Breaking News
More () »

What's the difference between PCR and rapid tests for detecting COVID-19?

Dr. Duke says people should take the rapid tests if they're symptomatic for more accurate results, and to take the PCR if you're asymptomatic or plan to travel.

MACON, Ga. — One Macon family is in quarantine after testing positive for COVID-19. They say this is a disappointment because their original tests came back negative. 

"I had a serious headache, back pain, nausea, stuffy nose, vomiting," Alonzo Culler said.

Those symptoms drove Culler to get a COVID-19 test immediately. 

"I got the rapid test from a new site. They gave us a negative result," Culler said.

After days of no improvement, Culler went to get a PCR test, which came back positive. 

Now, his whole household has the virus. 

"I want people to know their body. If you're sick and feeling something you've never felt before, do not rely on that rapid test, go get a second opinion," Culler said.

What is the difference between a PCR test and a rapid test?

For one, you receive the results from rapid tests within hours, and PCR test results may take a few days.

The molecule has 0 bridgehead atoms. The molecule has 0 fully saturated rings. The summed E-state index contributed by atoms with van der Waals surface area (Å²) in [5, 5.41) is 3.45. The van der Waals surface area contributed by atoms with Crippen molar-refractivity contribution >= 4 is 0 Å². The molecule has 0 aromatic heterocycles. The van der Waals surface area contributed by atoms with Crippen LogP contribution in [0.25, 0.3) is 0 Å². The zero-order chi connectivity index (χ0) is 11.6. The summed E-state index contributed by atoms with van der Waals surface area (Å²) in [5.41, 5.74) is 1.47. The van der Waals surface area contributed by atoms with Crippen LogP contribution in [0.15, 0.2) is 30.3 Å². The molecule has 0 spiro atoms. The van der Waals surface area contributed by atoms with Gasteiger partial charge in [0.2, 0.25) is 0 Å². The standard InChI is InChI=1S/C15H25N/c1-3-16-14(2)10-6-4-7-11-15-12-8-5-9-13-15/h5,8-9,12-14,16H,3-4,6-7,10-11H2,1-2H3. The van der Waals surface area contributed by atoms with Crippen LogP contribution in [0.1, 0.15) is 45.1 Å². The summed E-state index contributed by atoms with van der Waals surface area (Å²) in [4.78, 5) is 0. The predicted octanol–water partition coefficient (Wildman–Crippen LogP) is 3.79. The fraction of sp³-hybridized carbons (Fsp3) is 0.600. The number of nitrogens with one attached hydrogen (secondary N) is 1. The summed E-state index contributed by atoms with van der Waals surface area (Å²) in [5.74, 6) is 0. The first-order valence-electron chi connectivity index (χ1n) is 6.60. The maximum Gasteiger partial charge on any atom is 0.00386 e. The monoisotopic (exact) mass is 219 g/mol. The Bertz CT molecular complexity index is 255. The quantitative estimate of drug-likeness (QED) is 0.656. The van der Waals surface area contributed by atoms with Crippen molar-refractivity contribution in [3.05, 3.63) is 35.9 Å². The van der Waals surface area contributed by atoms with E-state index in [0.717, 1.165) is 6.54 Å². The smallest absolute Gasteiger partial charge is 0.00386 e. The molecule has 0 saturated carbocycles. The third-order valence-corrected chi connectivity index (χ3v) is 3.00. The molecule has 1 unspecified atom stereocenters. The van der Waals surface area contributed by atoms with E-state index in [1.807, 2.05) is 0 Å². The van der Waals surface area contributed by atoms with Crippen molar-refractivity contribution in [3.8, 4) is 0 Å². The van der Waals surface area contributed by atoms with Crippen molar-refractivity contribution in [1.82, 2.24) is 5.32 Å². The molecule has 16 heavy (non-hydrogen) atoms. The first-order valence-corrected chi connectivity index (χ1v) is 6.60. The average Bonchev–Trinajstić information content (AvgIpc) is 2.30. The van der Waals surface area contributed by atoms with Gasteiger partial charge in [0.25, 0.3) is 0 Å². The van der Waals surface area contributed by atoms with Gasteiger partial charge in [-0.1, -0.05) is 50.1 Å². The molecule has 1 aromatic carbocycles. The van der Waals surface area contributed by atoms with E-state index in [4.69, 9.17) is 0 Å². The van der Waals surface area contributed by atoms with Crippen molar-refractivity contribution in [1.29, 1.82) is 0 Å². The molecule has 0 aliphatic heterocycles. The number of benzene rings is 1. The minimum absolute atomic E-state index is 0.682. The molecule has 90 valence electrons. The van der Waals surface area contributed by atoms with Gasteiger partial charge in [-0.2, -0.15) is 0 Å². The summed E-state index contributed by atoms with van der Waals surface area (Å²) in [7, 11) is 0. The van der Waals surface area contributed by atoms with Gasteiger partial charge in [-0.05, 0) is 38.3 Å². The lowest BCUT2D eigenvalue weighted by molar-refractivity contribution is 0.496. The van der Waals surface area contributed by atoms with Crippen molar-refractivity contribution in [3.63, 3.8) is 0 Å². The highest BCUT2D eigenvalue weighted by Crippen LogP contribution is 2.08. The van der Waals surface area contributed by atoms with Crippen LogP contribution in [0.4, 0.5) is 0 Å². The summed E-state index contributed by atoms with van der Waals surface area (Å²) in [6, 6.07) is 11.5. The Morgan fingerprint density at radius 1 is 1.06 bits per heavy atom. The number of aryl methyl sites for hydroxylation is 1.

"Both are designed to detect the virus. The PCR, polymerase chain reaction, what that does is amplify the number of viral particles and it becomes an ultra-sensitive test," Dr. Sandy Duke with Atrium Health Navicent said.

Duke says the antigen, or "rapid" test, is not as sensitive and is not looked at in a lab. 

"If you're in the early phases of infection and the viral load is low, the rapid, or at-home test, may not be sensitive enough to pick up on that," Dr. Duke said.

Duke says other reasons for receiving a false result include sampling or timing problems. 

"As we're dealing with the Omicron variant right now, one of the frustrations that we've had and what we're seeing is that people can shed the virus a couple of days before they become symptomatic," Dr. Duke said.

He says this is why it's important to keep wearing your mask and social distancing, because there is a 24- to 48-hour window in which you may spread the virus and not know.